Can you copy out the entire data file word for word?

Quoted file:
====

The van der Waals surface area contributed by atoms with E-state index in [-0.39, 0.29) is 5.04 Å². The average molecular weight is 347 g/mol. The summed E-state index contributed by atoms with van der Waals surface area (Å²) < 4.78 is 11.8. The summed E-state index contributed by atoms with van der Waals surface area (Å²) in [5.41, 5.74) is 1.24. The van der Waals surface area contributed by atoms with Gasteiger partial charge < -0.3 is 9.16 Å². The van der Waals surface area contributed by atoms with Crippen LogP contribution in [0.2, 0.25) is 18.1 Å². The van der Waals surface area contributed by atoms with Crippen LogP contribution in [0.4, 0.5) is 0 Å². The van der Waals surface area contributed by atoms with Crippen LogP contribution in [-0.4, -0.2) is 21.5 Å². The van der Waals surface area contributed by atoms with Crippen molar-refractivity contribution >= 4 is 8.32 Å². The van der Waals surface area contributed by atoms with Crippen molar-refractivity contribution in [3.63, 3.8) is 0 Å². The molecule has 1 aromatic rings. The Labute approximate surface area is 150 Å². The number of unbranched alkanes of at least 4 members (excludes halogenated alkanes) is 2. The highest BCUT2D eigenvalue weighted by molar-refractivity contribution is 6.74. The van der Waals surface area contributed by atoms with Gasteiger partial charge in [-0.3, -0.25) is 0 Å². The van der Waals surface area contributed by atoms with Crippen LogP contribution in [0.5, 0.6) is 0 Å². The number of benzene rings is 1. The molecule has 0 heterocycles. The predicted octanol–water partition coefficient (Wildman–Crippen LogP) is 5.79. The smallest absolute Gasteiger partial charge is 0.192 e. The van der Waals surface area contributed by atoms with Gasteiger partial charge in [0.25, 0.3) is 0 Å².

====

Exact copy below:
The van der Waals surface area contributed by atoms with E-state index in [-0.39, 0.29) is 5.04 Å². The average molecular weight is 347 g/mol. The summed E-state index contributed by atoms with van der Waals surface area (Å²) < 4.78 is 11.8. The summed E-state index contributed by atoms with van der Waals surface area (Å²) in [5.41, 5.74) is 1.24. The van der Waals surface area contributed by atoms with Gasteiger partial charge < -0.3 is 9.16 Å². The van der Waals surface area contributed by atoms with Crippen LogP contribution in [0.2, 0.25) is 18.1 Å². The van der Waals surface area contributed by atoms with Crippen LogP contribution in [0.4, 0.5) is 0 Å². The van der Waals surface area contributed by atoms with Crippen LogP contribution in [-0.4, -0.2) is 21.5 Å². The van der Waals surface area contributed by atoms with Crippen molar-refractivity contribution >= 4 is 8.32 Å². The van der Waals surface area contributed by atoms with Crippen molar-refractivity contribution in [3.63, 3.8) is 0 Å². The molecule has 1 aromatic rings. The Labute approximate surface area is 150 Å². The number of unbranched alkanes of at least 4 members (excludes halogenated alkanes) is 2. The highest BCUT2D eigenvalue weighted by molar-refractivity contribution is 6.74. The van der Waals surface area contributed by atoms with Gasteiger partial charge in [-0.3, -0.25) is 0 Å². The van der Waals surface area contributed by atoms with Crippen LogP contribution in [0.5, 0.6) is 0 Å². The number of benzene rings is 1. The molecule has 0 heterocycles. The predicted octanol–water partition coefficient (Wildman–Crippen LogP) is 5.79. The smallest absolute Gasteiger partial charge is 0.192 e. The van der Waals surface area contributed by atoms with Gasteiger partial charge in [0.25, 0.3) is 0 Å².